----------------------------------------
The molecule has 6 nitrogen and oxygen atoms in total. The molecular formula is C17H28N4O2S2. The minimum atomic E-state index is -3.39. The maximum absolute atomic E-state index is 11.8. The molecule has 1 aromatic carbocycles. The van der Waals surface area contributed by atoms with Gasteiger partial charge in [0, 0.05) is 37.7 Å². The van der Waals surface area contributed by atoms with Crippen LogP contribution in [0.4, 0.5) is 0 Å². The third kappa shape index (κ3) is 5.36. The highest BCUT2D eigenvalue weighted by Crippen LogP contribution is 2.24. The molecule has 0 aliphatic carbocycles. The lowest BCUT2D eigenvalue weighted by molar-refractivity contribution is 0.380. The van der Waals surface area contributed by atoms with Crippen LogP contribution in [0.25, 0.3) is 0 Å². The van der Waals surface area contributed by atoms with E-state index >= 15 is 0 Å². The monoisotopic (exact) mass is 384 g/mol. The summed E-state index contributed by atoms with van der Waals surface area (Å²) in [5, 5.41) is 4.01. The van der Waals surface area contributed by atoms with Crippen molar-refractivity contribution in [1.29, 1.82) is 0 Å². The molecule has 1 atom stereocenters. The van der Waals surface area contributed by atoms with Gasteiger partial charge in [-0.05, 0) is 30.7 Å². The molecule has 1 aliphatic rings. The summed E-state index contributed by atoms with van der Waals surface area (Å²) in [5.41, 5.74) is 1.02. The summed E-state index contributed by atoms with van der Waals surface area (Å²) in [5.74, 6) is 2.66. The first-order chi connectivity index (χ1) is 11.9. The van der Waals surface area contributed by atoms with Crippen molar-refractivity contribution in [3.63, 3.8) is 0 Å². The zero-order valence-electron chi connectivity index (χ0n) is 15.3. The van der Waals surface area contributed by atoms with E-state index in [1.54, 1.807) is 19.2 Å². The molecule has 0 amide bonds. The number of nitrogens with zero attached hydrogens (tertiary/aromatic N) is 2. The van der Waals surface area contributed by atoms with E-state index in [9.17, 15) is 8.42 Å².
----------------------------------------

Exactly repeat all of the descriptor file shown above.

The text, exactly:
The molecule has 6 nitrogen and oxygen atoms in total. The molecular formula is C17H28N4O2S2. The minimum atomic E-state index is -3.39. The maximum absolute atomic E-state index is 11.8. The molecule has 1 aromatic carbocycles. The van der Waals surface area contributed by atoms with Gasteiger partial charge in [0, 0.05) is 37.7 Å². The van der Waals surface area contributed by atoms with Crippen LogP contribution in [0.4, 0.5) is 0 Å². The third kappa shape index (κ3) is 5.36. The highest BCUT2D eigenvalue weighted by Crippen LogP contribution is 2.24. The molecule has 0 aliphatic carbocycles. The lowest BCUT2D eigenvalue weighted by molar-refractivity contribution is 0.380. The van der Waals surface area contributed by atoms with Crippen LogP contribution in [0.25, 0.3) is 0 Å². The van der Waals surface area contributed by atoms with E-state index >= 15 is 0 Å². The monoisotopic (exact) mass is 384 g/mol. The summed E-state index contributed by atoms with van der Waals surface area (Å²) in [5, 5.41) is 4.01. The van der Waals surface area contributed by atoms with Crippen molar-refractivity contribution in [1.29, 1.82) is 0 Å². The molecule has 1 atom stereocenters. The van der Waals surface area contributed by atoms with Gasteiger partial charge in [-0.05, 0) is 30.7 Å². The molecule has 1 aliphatic rings. The summed E-state index contributed by atoms with van der Waals surface area (Å²) in [5.41, 5.74) is 1.02. The summed E-state index contributed by atoms with van der Waals surface area (Å²) in [5.74, 6) is 2.66. The first-order chi connectivity index (χ1) is 11.9. The van der Waals surface area contributed by atoms with Crippen molar-refractivity contribution in [3.63, 3.8) is 0 Å². The zero-order valence-electron chi connectivity index (χ0n) is 15.3. The van der Waals surface area contributed by atoms with E-state index in [1.54, 1.807) is 19.2 Å². The molecule has 0 amide bonds. The number of nitrogens with zero attached hydrogens (tertiary/aromatic N) is 2. The van der Waals surface area contributed by atoms with E-state index in [9.17, 15) is 8.42 Å².